In patients with HIV with well-controlled infection who have received antiretroviral therapy for at least 1 year and who have a plasma virus load of less than 200 copies / ml, the extent of white matter hyperintensities (WMH) is higher compared to control patients without HIV according to study results published in Neurology.
Brain WMH are areas of hyperintense signal in the periventricular or deep white matter that are common on magnetic resonance imaging (MRI). Because brain MRI abnormalities are common in HIV patients, the aim of this study was to evaluate the effect of HIV serostatus on WMH exposure and to identify clinical variables associated with WMH in HIV patients.
Using Fazekas’ visual rating scale to assess WMH exposure, study researchers rated brain MRI scans of patients with well-controlled infection and appropriate controls. The primary result was increased WMH exposure as determined by a Fazekas total score of at least 2.
The sample included 203 (75% men; mean age 50 years) patients with HIV and 58 (53% men; mean age 49 years) controls without HIV with an MRI scan of the brain available between April 2014 and March 2019.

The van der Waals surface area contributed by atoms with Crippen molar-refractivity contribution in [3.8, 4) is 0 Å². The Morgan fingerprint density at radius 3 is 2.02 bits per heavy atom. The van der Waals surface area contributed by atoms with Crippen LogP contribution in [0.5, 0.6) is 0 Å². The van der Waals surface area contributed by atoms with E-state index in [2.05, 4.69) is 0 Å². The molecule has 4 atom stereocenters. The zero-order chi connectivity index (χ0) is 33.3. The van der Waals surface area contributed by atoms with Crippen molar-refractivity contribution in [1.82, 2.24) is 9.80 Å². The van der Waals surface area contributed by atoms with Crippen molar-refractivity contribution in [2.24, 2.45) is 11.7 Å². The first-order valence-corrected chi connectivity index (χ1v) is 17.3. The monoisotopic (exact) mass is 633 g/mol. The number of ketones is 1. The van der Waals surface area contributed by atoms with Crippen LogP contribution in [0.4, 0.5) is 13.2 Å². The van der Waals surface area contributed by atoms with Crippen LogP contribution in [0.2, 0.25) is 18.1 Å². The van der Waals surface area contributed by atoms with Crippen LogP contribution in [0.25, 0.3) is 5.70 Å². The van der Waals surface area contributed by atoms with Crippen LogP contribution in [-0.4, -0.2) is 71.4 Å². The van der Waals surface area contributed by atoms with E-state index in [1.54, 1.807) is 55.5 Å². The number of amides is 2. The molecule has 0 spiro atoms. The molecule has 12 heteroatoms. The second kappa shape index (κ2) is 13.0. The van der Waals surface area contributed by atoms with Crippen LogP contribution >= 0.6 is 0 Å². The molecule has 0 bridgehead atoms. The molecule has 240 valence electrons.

In the simple logistic regression, the prevalence of increased WMH exposure in HIV patients was three times higher than that in controls (odds ratio 3.0; 95% CI 1.6-5.6; P = 0.0006). In the multiple logistic regression analysis with age and tobacco consumption as covariates, the risk of increased WMH exposure in HIV patients was almost four times higher than in controls (adjusted odds ratio 3.7; 95% CI 1.8-7.5; P = 0.0004).
Age, male sex, history of tobacco use, high blood pressure, and hepatitis C virus co-infection were all associated with higher rates of WMH in patients with HIV. In addition, in a subset of 75 participants who had sufficient cerebrospinal fluid available, the presence of measurable tumor necrosis factor-alpha in cerebrospinal fluid was associated with a higher mean total Fazekas score.
The study had several limitations, including the lack of agreement for gender and comorbidities, the exploratory nature of the analysis, and the use of a single manual rating scale.
“[O]Our results suggest that HIV serostatus affects the level of WMH in the brain even with well-controlled infections. This contribution is possibly mediated through accelerated aging and changeable cardiovascular system [comorbidities]because few significant correlations were found with certain HIV disease parameters, ”the study’s researchers concluded.
Mina Y., Wu T., Hsieh HC. Et al. Association of white matter hyperintensities with HIV status and vascular risk factors. Neurology. Published online February 26, 2021. doi: 10.1212 / WNL.0000000000011702